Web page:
This is the fifth place to find me on the internet. Please don't tell me I need a sixth.
What I’m doing lately is writing on my iphone and emailing little bits of a new story to myself. Which is weird because I’ve never done that before. I’ve re-written the first sentence five times. I’ve got all these short emails with no subject line, just the same first sentence in the body, with the words slightly different each time.
Also I have a small green moleskine and I was making notes in it while I was driving. I can’t bring myself to look at it because I’m pretty sure it’s a mess and I’ll never be able to decipher it, and then I’ll get sad because of all those lost ideas. But anyway I am writing some fiction and that’s good.
Earlier today a friend of mine was upset because she’d been sitting at the library for hours and had gotten nothing done all day. She was sad about someone she loved who had passed away, that was the real story. It was his birthday and she missed him. It was getting in the way of her writing, and all she wanted to do was write. She’s the real deal, she gets it, she knows that the work is what carries you from one place to another. It’s your thruline.
I told her I was done talking to her, that she had to write 250 words, and then she would have done something with her day. Then she would feel better. “Bye,” I said. “xoxo.” Later in the afternoon she emailed me and said she had written 167 words so far.
Now I have to write 250 words tomorrow. I tell her to do it, I remind myself to do it, I’m telling you to do it, too. 250 words. That’s all you have to write to have done something with your day.
A friend messaged me, asking for advice on switching from writing the first draft to revision mode. It’s a different pace, he explained, after the speed and discovery of the first draft.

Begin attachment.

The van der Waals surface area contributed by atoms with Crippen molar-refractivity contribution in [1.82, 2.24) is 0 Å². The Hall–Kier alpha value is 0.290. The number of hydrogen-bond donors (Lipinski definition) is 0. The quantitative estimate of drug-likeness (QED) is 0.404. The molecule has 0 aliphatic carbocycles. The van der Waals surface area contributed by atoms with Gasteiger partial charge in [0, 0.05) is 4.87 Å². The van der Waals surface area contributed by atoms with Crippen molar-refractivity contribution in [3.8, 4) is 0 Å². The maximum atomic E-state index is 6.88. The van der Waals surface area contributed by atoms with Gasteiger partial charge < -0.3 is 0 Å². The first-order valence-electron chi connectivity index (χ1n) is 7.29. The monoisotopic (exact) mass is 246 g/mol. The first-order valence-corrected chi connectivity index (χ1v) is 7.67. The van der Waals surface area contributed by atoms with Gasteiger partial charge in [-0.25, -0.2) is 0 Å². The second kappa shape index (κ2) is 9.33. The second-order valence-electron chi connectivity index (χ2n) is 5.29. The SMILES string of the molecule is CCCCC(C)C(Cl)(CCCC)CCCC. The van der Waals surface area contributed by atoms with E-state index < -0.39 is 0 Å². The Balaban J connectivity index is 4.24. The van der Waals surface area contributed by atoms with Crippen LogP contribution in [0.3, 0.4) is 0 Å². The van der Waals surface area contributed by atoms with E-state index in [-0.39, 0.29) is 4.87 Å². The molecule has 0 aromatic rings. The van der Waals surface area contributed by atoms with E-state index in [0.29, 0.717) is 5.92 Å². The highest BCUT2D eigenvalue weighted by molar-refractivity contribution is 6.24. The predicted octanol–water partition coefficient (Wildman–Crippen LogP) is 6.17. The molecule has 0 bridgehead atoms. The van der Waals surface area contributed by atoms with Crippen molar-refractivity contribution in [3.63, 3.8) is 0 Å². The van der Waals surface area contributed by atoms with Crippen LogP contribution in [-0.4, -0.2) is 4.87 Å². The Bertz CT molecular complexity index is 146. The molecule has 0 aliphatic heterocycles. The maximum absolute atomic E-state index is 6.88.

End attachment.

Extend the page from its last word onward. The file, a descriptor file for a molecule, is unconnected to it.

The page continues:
"Save it as a new document called ‘final’ or ‘finished’ or something like that. Create a folder called ‘old’ and put all other versions in that folder. This is a subtle tweak to your mindset but it works. Set a page count of edits you want to reach every day, say 25, and make sure you hit it. Work in a new physical space, a different cafe or something. It’s the breaking of first draft rituals and creating of new ones kind of thing.
Also I might change who I am writing for in this version. I feel like every draft is a letter to someone. Say the first draft is a letter to yourself, and the second draft is the letter to your intended reader, and the third draft is for your editor. (Obviously this doesn’t have to be your order.) It’s just helpful for shifting things a little bit, giving your new draft a different spin.”
Got any other tips?
Here is a point I write to sometimes: I want people to read my writing and think, “Holy crap, I didn’t know she had it in her.” Sometimes I have a real screw you, you didn’t believe in me attitude when I’m working. I don’t even know who I’m saying that to anymore. I have plenty of people who believe in me. But I still think I’m saying it to someone and I still think it’s driving me and who am I to argue with something that makes me get my work done.
Somehow I’ve cut 4,000 words from my book, which has worked out to be about seventeen pages. I wanted to cut twenty-five total. (Fifty pages would be a dream, but seems unlikely.) I’m not yet halfway through my revision but I don’t expect to cut a lot from the final third. Still, cutting 2,000 more words seems possible. I’ve started with 450 pages. Usually my books are about 300 pages.
I want this book to be slimmer and move like the wind. I want you to pick up the book and have all the pages fly through your fingertips as if they were enchanted.
Stayed in (mostly) last night so I could get up early and work on the book before I go to yoga and then a bunch of parades today. Most of what I am thinking about this morning while I’m editing, what I’m infusing it with I guess you could say, is the idea that I write because I want to see things exist. They aren’t already there, and they should be — at least for my own benefit or enjoyment.
Once I ran into my friend Andrew on the subway platform in my neighborhood. He was wearing headphones, and we waved hello. I’ve loved Andrew’s music for twenty years, so of course I asked what he was listening to, and he said his own songs. He told me that he wrote music so he would have something to listen to. I don’t think that means he hates other music. (He is a pretty loving guy.) It’s just that he knows what he loves best.
There are plenty of things for me to read out there but it’s true, the work I like to spend the most time with is my own. I’ll read this book, these sentences, consider these characters, a hundred times before I’m done. I’ll fall in and out of love with them during that time, but hopefully I’ll land on love in the end.